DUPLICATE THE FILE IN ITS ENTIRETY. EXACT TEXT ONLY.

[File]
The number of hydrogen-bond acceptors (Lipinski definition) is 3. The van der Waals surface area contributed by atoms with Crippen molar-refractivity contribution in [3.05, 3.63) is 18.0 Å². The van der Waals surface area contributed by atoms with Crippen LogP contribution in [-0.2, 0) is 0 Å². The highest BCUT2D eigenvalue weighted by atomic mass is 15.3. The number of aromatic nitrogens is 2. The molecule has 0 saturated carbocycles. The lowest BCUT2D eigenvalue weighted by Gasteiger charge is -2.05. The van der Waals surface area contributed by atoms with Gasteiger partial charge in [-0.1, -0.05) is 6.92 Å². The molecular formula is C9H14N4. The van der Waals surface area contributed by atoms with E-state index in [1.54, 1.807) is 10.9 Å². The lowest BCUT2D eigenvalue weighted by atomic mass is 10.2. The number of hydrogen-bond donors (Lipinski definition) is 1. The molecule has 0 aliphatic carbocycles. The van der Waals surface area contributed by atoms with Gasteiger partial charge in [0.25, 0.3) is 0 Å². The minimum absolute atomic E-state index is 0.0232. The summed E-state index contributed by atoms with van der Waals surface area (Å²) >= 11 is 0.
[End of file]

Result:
The number of hydrogen-bond acceptors (Lipinski definition) is 3. The van der Waals surface area contributed by atoms with Crippen molar-refractivity contribution in [3.05, 3.63) is 18.0 Å². The van der Waals surface area contributed by atoms with Crippen LogP contribution in [-0.2, 0) is 0 Å². The highest BCUT2D eigenvalue weighted by atomic mass is 15.3. The number of aromatic nitrogens is 2. The molecule has 0 saturated carbocycles. The lowest BCUT2D eigenvalue weighted by Gasteiger charge is -2.05. The van der Waals surface area contributed by atoms with Gasteiger partial charge in [-0.1, -0.05) is 6.92 Å². The molecular formula is C9H14N4. The van der Waals surface area contributed by atoms with E-state index in [1.54, 1.807) is 10.9 Å². The lowest BCUT2D eigenvalue weighted by atomic mass is 10.2. The number of hydrogen-bond donors (Lipinski definition) is 1. The molecule has 0 aliphatic carbocycles. The van der Waals surface area contributed by atoms with Gasteiger partial charge in [0.25, 0.3) is 0 Å². The minimum absolute atomic E-state index is 0.0232. The summed E-state index contributed by atoms with van der Waals surface area (Å²) >= 11 is 0.